WASHINGTON — The snow and dangerously cold temperatures impacting the D.C. region this week have the potential to drain millions of dollars from the local economy, according to a company that studies consumer behavior.
“We have seen that the D.C. market might be more sensitive to that type of winter activity versus other cities in the U.S.,” says Maria Maldonado, client services manager at Planalytics.
With fewer people out and about, businesses are seeing less traffic, taking in less money and economic activity is dropping.
“People are not leaving their houses. People are not going out to lunch. They’re not going out to dinner,” Maldonado says.
According to research conducted by Planalytics, a stretch of wintry weather like this could cost the D.C. region $10 million every day.
Consumers also will be doling out more money for heating.
“Record low temperatures cause heating systems and water heaters to work harder and stay on longer to keep homes comfortable,” says Chuck Penn, spokesman for Dominion Virginia Power.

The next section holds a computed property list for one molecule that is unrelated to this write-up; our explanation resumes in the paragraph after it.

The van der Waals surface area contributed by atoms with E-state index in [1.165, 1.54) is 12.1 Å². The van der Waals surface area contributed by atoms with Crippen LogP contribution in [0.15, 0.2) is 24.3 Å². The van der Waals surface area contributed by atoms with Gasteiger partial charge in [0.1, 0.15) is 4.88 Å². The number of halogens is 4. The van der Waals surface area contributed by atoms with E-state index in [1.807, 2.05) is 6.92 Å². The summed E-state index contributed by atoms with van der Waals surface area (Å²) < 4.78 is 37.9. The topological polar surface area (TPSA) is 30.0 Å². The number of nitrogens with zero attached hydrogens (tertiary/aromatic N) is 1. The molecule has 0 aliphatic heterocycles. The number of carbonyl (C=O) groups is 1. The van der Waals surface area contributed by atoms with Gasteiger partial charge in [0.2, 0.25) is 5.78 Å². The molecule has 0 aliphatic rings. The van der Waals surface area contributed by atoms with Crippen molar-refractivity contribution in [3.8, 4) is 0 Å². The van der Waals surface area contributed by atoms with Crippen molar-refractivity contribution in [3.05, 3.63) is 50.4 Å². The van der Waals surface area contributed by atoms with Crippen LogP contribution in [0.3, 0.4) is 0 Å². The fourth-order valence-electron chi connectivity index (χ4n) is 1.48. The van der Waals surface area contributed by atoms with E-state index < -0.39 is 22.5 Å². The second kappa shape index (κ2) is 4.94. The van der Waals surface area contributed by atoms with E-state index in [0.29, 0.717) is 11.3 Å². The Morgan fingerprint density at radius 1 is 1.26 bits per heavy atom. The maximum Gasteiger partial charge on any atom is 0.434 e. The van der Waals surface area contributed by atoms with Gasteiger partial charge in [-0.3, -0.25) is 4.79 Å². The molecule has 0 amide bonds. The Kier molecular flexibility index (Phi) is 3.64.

Typically, heating a home accounts for at least 40 percent of a utility customer’s bill.
“The current cold snap and snow days also drive customers indoors where we turn up the heat to keep warm, play video games, cook comfort food and catch up on chores like laundry and vacuuming,” says Penn.
On top of everything else, plumbing has been padding expenses for scores of home and business owners.
“This is really affecting all the water systems in the region,” says Lisa Ragain, principal water resources planner with the Metropolitan Washington Council of Governments.
Local utility companies are overwhelmed by the number of callers reporting frozen or broken pipes.
According to the latest figures, Washington Suburban Sanitary Commission and Loudoun Water have both received more than 500 calls. More than 3,000 calls have poured in to Fairfax Water.
Home and business owners typically must foot the bill in cases of plumbing problems on or inside their properties.
Utility companies will pay to fix water main issues if they occur on public property, and they will likely cover the cost of replacing a frozen or broken meter, which can cost anywhere from $40 to $250.
Fairfax Water has replaced more than 1,000 meters over the past several days.
“This is an exceptionally expensive week,” says Ragain.
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